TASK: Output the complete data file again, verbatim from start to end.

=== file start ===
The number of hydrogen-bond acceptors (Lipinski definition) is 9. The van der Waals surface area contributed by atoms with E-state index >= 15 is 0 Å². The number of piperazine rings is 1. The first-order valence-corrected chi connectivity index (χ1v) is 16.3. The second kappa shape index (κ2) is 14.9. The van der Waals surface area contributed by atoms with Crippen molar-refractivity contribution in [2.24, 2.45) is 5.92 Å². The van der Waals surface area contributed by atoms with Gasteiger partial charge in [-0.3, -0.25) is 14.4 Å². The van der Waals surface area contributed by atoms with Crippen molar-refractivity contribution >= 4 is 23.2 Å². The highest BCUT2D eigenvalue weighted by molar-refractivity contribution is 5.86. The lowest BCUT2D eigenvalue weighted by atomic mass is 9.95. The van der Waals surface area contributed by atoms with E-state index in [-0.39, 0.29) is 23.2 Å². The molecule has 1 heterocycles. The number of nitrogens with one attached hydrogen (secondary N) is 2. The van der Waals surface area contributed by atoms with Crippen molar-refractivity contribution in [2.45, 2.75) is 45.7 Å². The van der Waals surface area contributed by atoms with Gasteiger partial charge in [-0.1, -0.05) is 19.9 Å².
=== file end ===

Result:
The number of hydrogen-bond acceptors (Lipinski definition) is 9. The van der Waals surface area contributed by atoms with E-state index >= 15 is 0 Å². The number of piperazine rings is 1. The first-order valence-corrected chi connectivity index (χ1v) is 16.3. The second kappa shape index (κ2) is 14.9. The van der Waals surface area contributed by atoms with Crippen molar-refractivity contribution in [2.24, 2.45) is 5.92 Å². The van der Waals surface area contributed by atoms with Gasteiger partial charge in [-0.3, -0.25) is 14.4 Å². The van der Waals surface area contributed by atoms with Crippen molar-refractivity contribution >= 4 is 23.2 Å². The highest BCUT2D eigenvalue weighted by molar-refractivity contribution is 5.86. The lowest BCUT2D eigenvalue weighted by atomic mass is 9.95. The van der Waals surface area contributed by atoms with E-state index in [-0.39, 0.29) is 23.2 Å². The molecule has 1 heterocycles. The number of nitrogens with one attached hydrogen (secondary N) is 2. The van der Waals surface area contributed by atoms with Crippen molar-refractivity contribution in [2.45, 2.75) is 45.7 Å². The van der Waals surface area contributed by atoms with Gasteiger partial charge in [-0.1, -0.05) is 19.9 Å².